“You’ve said that already,” I muttered. The man leaned forward, his eyes locked on mine.
“How familiar are you with the legends claiming parallel worlds exist and contain fantastical creatures as well as demons?” he rapidly said. I blinked.
“Um. My mother read them to me when I was a child, but it’s been over twenty years since I’ve heard them,” I answered slowly. The man grinned and I was disconcerted to see that his teeth were pointed. How on earth did he manage that?
"Ah, that's your mistake. I am not from Earth," he said. I was startled.
"Did you just...?" I asked. He nodded, grinning.
"Read your mind? Yes, all leprechauns can. You see, I'm from Earth. But just not your Earth. I-hmm, here. It's better to see," he said, and then leaped forward and touched my hand. Instantly my living room went black.
“What the hell?” I shouted, snatching my hand away from the man-no, leprechaun-’s hand.
“No, not Hell. Although that’s around the corner. You want to see it?” he asked. I wordlessly shook my head.
“Th-that’s not possible,” I stammered.
“Ah, nothing’s impossible, dear Lily,” he tutted, walking away from me, down the corridor.
We were in a long corridor, doors on every other section of the wall. Every door had a plaque on the top. I read a few as I walked by. I couldn’t read any of their names.
“What are these?” I questioned, jogging a little to catch up with the leprechaun.
"Parallel worlds. Do keep up," he reprimanded. I flushed.
"Where are you taking me?" I asked. He stopped in front of a door that read Nujalim.
"I have something to show you," he said, opening the door. I don't know what I was expecting, but a pitch-black space wasn't it.
"Er...it's not here," I said, leaning into the threshold, or where it was supposed to be. The leprechaun chuckled.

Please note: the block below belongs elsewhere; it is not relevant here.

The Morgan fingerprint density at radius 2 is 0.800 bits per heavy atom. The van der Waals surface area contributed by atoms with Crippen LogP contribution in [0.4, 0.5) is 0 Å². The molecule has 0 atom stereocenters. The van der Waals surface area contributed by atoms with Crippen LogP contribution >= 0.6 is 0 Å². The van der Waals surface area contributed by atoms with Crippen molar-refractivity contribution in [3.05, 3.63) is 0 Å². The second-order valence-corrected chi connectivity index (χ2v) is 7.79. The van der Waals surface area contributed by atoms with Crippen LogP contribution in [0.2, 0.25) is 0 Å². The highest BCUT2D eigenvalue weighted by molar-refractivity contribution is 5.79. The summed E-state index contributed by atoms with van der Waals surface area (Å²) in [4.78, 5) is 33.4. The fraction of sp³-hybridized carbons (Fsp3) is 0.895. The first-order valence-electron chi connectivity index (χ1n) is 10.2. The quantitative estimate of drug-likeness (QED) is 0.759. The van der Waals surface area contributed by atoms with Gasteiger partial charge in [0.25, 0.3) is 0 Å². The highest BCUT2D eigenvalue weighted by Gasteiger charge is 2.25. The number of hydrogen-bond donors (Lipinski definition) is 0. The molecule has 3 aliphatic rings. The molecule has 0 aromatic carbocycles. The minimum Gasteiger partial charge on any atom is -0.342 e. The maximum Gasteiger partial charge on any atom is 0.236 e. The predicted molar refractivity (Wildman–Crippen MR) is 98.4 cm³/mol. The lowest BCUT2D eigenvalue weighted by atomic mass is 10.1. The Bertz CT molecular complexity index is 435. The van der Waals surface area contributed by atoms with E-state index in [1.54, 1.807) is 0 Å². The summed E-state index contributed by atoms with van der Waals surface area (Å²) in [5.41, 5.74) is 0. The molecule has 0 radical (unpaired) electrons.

“How about now?” he said with glee as he shoved me forward. I screamed, falling into pitch black nothingness.
“You really need to stop doing that,” I scolded the leprechaun. We had landed on soft soil, everything around us drenched in a pink hue.
“Then stop being so easy to trick!” He told me, laughing. The strange man led me through the forest we had landed in, finally arriving in a small camp on the outskirts of yet a larger forest. The leprechaun whistled, a sharp piercing sound, and people started coming out of the tents.
No, not people. Strange little men in the same kind of costume my leprechaun tormentor was wearing.
"Hurendk jualis akuhn," the leprechaun called, spreading his arms out.
"Huh?" I asked, walking down the slope after him.
"It's faeish," he told me, then proceeded to narrate my entire life's story to the other leprechauns. They oohed and aahed until I thought I was going to start screaming and then he turned to me.
"So, Liliana, still confused as to where you fit in?" he asked and I shook my head. Suddenly, his eyes glowed red and his body shrunk, turning into a smaller version of himself, except it was far uglier than before. Sprouts of thick hair shot out of his ears and nostrils and his mouth gaped in a red grin as his jaw unhinged showing three more rows of sharp jagged teeth. The other leprechauns did the same thing until I was surrounded by these demonic creatures.
"yₒᵤ'ᵣₑ ₒᵤᵣ ₗᵤₙcₕ," he growled, his voice strange and guttural. With a snarl, he leaped onto me, and before I had time to scream, his jaw unhinged and he bit off my head in a spray of blood and gore.
Ja-en Lock licked his lips, feeling the human girl's warm blood soothing his throat. He looked around at his kin and the pale white bones of their victim.
"ᵂʰᵒˢᵉ ᵗᵘʳⁿ ⁱˢ ⁱᵗ ⁿᵒʷ?" He asked.